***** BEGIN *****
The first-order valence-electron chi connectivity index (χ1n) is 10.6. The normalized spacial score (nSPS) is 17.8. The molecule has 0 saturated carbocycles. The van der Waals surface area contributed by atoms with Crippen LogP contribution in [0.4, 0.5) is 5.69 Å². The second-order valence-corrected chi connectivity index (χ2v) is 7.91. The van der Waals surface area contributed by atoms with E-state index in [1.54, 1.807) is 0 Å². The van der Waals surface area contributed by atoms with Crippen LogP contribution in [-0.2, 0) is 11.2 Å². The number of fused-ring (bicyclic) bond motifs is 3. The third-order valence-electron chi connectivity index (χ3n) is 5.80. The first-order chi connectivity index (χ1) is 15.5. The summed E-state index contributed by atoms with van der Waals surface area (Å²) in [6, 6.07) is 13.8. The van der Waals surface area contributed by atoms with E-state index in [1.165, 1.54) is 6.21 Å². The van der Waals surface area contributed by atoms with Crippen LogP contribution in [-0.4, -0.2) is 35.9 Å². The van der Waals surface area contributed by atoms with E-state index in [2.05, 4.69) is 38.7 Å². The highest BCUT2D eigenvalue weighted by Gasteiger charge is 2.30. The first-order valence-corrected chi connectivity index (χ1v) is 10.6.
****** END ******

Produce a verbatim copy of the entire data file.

The first-order valence-electron chi connectivity index (χ1n) is 10.6. The normalized spacial score (nSPS) is 17.8. The molecule has 0 saturated carbocycles. The van der Waals surface area contributed by atoms with Crippen LogP contribution in [0.4, 0.5) is 5.69 Å². The second-order valence-corrected chi connectivity index (χ2v) is 7.91. The van der Waals surface area contributed by atoms with E-state index in [1.54, 1.807) is 0 Å². The van der Waals surface area contributed by atoms with Crippen LogP contribution in [-0.2, 0) is 11.2 Å². The number of fused-ring (bicyclic) bond motifs is 3. The third-order valence-electron chi connectivity index (χ3n) is 5.80. The first-order chi connectivity index (χ1) is 15.5. The summed E-state index contributed by atoms with van der Waals surface area (Å²) in [6, 6.07) is 13.8. The van der Waals surface area contributed by atoms with E-state index in [1.165, 1.54) is 6.21 Å². The van der Waals surface area contributed by atoms with Crippen LogP contribution in [-0.4, -0.2) is 35.9 Å². The van der Waals surface area contributed by atoms with E-state index in [2.05, 4.69) is 38.7 Å². The highest BCUT2D eigenvalue weighted by Gasteiger charge is 2.30. The first-order valence-corrected chi connectivity index (χ1v) is 10.6.